“It was built in the 1850s. I’m sure plenty of people died in that house. People got sick and died like a game of Oregon Trail back then.” Cameron rolled his eyes. “It’s not haunted.”
“Even if it were, those kinds of deaths wouldn’t be enough to give me a premonition all the way down in South Carolina. They’re not connected to your family, and this is the kind of case that almost always has some kind of family connection. Do you think maybe your mother reached out to warn me, from beyond the grave?”
Cameron laughed. He laughed so hard he had to prop his elbows on the table and hold his head up with his hands. “No,” he said, when he could speak again. He knew that his companions, and most of the other people in the restaurant, were looking at him like he’d lost his mind, and right now he didn’t care. “No. Catherine wouldn’t have crossed the street to spit on me if I was on fire. Hell, she’d have poured gasoline on.” He took a deep breath. Teixeira family drama wasn’t these guys’ business. “But she certainly didn’t die in the house, and she hadn’t been back there in a good eighteen years before she died.”
Jason bit his lip. It was an adorable look on him, Cameron realized, and in that moment he kind of hated Reid for bringing up just how long it had been for him. The last person he needed to be thinking about was Jason Tighe. “What was your mo – what was Catherine in for?”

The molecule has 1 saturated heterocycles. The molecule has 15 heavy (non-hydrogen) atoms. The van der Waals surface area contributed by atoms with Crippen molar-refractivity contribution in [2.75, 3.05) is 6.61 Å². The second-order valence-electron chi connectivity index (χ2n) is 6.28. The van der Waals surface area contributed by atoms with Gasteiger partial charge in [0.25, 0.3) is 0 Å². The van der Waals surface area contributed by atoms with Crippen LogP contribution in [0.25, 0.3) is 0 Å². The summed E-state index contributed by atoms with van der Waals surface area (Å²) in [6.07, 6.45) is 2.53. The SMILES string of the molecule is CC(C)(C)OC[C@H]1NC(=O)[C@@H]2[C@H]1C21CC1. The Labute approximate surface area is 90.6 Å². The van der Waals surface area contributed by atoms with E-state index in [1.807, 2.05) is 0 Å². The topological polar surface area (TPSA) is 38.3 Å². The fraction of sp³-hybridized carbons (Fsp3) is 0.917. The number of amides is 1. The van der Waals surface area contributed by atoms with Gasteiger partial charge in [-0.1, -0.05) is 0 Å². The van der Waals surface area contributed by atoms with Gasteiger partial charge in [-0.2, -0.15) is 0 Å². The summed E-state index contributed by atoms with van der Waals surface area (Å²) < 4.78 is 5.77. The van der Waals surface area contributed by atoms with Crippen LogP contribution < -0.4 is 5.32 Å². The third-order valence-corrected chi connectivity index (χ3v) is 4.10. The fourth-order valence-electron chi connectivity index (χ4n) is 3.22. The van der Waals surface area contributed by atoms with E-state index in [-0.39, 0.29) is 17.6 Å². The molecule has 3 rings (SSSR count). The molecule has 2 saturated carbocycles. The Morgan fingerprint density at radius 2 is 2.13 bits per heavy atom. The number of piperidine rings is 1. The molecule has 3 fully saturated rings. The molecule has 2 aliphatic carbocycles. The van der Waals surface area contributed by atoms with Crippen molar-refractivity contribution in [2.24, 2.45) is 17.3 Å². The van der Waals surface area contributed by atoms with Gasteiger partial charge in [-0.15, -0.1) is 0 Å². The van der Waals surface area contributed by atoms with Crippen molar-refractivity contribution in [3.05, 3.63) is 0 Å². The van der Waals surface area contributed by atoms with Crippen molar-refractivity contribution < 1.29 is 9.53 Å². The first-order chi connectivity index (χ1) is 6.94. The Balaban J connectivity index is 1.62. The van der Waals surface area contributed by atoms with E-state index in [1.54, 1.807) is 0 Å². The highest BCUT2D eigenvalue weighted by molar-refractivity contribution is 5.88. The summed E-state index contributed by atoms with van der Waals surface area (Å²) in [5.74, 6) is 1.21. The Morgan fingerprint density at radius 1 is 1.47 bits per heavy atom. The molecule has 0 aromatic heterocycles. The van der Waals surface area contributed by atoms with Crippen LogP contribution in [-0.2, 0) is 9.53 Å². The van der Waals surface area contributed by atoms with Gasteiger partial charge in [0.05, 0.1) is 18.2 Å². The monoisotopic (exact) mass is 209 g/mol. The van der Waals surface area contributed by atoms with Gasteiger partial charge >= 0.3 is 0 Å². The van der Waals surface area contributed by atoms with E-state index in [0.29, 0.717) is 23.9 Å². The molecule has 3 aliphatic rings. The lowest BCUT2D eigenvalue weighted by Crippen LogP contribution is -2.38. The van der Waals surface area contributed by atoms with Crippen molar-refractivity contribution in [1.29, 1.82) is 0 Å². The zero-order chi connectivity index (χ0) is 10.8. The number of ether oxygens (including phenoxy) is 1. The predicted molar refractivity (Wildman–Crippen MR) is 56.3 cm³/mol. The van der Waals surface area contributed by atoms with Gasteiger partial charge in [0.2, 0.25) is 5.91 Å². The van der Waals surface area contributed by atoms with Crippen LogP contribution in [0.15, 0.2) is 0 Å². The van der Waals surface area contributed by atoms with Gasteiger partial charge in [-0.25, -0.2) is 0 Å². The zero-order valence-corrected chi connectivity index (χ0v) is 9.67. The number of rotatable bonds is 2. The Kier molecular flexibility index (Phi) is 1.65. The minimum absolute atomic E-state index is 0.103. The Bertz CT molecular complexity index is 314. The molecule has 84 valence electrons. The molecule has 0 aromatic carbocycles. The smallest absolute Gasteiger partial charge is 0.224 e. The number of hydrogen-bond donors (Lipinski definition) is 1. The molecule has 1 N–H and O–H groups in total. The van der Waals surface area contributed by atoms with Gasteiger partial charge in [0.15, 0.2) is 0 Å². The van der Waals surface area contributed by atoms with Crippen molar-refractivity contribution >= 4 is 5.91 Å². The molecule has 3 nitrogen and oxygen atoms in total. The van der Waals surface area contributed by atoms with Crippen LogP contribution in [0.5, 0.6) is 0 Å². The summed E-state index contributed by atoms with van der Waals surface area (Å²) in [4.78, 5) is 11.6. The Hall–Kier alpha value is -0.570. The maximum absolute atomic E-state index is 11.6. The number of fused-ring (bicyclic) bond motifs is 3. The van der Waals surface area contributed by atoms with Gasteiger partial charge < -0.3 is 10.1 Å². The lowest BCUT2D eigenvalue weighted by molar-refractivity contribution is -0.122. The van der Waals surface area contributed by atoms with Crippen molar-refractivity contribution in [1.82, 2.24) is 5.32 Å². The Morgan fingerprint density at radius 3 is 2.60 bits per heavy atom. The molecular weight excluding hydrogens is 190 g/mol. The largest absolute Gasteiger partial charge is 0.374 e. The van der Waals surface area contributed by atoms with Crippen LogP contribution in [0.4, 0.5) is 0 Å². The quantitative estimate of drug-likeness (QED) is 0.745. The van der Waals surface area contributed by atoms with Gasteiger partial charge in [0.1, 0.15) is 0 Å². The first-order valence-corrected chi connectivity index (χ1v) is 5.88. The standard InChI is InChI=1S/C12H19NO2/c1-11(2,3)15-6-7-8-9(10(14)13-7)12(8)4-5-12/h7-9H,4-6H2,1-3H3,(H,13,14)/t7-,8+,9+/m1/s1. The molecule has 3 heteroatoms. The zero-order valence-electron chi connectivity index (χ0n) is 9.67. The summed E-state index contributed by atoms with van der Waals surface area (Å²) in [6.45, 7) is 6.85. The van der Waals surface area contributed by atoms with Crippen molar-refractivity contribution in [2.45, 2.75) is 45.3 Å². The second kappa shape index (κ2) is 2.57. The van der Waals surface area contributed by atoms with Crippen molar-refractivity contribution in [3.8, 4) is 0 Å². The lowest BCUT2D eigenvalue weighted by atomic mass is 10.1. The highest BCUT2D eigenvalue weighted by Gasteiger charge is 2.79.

Cameron had to give Jason some credit for the switch. “Murder,” he said, turning slightly to address Jason directly. “She killed my sister, Ashley.” If he didn’t look at the remains of the burger on Jason’s plate, maybe he wouldn’t have to see Ashley’s blood spilling out onto the dirty carpet again. “But it wasn’t in that house. Until I inherited it, I hadn’t set foot in it since I was about seven.”
“Huh.” Reid lifted his eyebrows for a second and then turned back to his drink. “I’d really like to take a look at your place. Just to take a look around.”
Cameron rolled his head back and blew the air out of his lungs. “I don’t believe in ghosts. My house isn’t haunted. Nothing’s going on there that would put me in danger. I mean I’ll buy your whole psychic … thing … I guess. I don’t necessarily get it, but I don’t have to. But ghosts? Come on. Next thing you’ll want me to believe in is werewolves.”
Jason chuckled. “There’s a whole wide, wonderful world out there of which the general public is blissfully unaware. How about if we stick with the facts, and you can draw your own conclusions about what’s going on when everything shakes out?” He sipped from his beer. “Have you been having problems with the place? Issues with the wiring, maybe?”
Cameron rolled his eyes. “It’s been windy. Everyone in the neighborhood’s had a few brownouts.”
Reid bobbed his head from side to side. “How about the plumbing?”
“DPW was flushing out a water main upstream after a break. I called.” Okay, so water was usually brown after a water main break, not red, but they’d admitted to problems and that was good enough for Cameron.
Jason grinned in triumph. “So there have been problems.”
Cameron fixed him with a look. “Once. And it had a perfectly reasonable explanation.”
Reid gave him another one of those gentle smiles. “Look. You accept the idea that I’m psychic, right? So there wouldn’t be any harm in letting me look around the place just to make sure.”
“This is a bad idea.” Cameron glared at both of them. “I’ve had to call the police on both of you. One of you twice,” he added with an extra glower for Jason, who blew a kiss at him in return.
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The Magic of Wor(l)ds